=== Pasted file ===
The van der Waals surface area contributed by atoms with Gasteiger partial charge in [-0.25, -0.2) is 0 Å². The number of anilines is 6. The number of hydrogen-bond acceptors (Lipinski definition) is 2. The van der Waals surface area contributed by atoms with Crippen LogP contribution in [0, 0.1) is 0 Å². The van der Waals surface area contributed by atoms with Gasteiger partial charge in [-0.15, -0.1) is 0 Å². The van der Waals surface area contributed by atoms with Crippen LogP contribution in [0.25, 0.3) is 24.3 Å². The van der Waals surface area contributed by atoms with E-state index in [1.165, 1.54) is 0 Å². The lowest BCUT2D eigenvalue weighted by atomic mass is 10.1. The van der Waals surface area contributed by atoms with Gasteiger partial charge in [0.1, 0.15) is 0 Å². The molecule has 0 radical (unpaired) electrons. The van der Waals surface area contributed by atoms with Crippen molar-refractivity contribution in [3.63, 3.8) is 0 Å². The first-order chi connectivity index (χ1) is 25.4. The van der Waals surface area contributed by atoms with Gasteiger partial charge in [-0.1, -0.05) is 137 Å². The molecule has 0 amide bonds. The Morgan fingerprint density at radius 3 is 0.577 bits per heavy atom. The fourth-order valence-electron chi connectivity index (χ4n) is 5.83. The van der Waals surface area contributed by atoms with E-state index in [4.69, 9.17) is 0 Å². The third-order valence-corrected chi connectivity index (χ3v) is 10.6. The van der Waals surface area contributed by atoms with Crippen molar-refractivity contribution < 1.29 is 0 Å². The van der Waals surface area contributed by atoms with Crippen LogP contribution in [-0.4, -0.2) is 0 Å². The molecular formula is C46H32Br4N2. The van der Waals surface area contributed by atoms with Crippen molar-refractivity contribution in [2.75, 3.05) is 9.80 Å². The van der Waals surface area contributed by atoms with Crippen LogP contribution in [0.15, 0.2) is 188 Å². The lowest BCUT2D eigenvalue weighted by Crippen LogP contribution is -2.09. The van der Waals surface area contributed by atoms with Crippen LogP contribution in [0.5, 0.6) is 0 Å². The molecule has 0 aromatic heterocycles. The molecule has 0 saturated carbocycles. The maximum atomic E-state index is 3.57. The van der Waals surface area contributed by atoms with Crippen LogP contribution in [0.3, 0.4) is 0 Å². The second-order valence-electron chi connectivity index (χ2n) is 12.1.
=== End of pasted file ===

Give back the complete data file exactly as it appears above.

The van der Waals surface area contributed by atoms with Gasteiger partial charge in [-0.25, -0.2) is 0 Å². The number of anilines is 6. The number of hydrogen-bond acceptors (Lipinski definition) is 2. The van der Waals surface area contributed by atoms with Crippen LogP contribution in [0, 0.1) is 0 Å². The van der Waals surface area contributed by atoms with Gasteiger partial charge in [-0.15, -0.1) is 0 Å². The van der Waals surface area contributed by atoms with Crippen LogP contribution in [0.25, 0.3) is 24.3 Å². The van der Waals surface area contributed by atoms with E-state index in [1.165, 1.54) is 0 Å². The lowest BCUT2D eigenvalue weighted by atomic mass is 10.1. The van der Waals surface area contributed by atoms with Gasteiger partial charge in [0.1, 0.15) is 0 Å². The molecule has 0 radical (unpaired) electrons. The van der Waals surface area contributed by atoms with Crippen molar-refractivity contribution in [3.63, 3.8) is 0 Å². The first-order chi connectivity index (χ1) is 25.4. The van der Waals surface area contributed by atoms with Gasteiger partial charge in [-0.1, -0.05) is 137 Å². The molecule has 0 amide bonds. The Morgan fingerprint density at radius 3 is 0.577 bits per heavy atom. The fourth-order valence-electron chi connectivity index (χ4n) is 5.83. The van der Waals surface area contributed by atoms with E-state index in [4.69, 9.17) is 0 Å². The third-order valence-corrected chi connectivity index (χ3v) is 10.6. The van der Waals surface area contributed by atoms with Crippen molar-refractivity contribution < 1.29 is 0 Å². The van der Waals surface area contributed by atoms with Crippen LogP contribution in [-0.4, -0.2) is 0 Å². The molecular formula is C46H32Br4N2. The van der Waals surface area contributed by atoms with Crippen molar-refractivity contribution in [2.75, 3.05) is 9.80 Å². The van der Waals surface area contributed by atoms with Crippen LogP contribution in [0.15, 0.2) is 188 Å². The lowest BCUT2D eigenvalue weighted by Crippen LogP contribution is -2.09. The van der Waals surface area contributed by atoms with Crippen LogP contribution in [0.5, 0.6) is 0 Å². The molecule has 0 aromatic heterocycles. The molecule has 0 saturated carbocycles. The maximum atomic E-state index is 3.57. The van der Waals surface area contributed by atoms with Crippen LogP contribution in [0.3, 0.4) is 0 Å². The second-order valence-electron chi connectivity index (χ2n) is 12.1.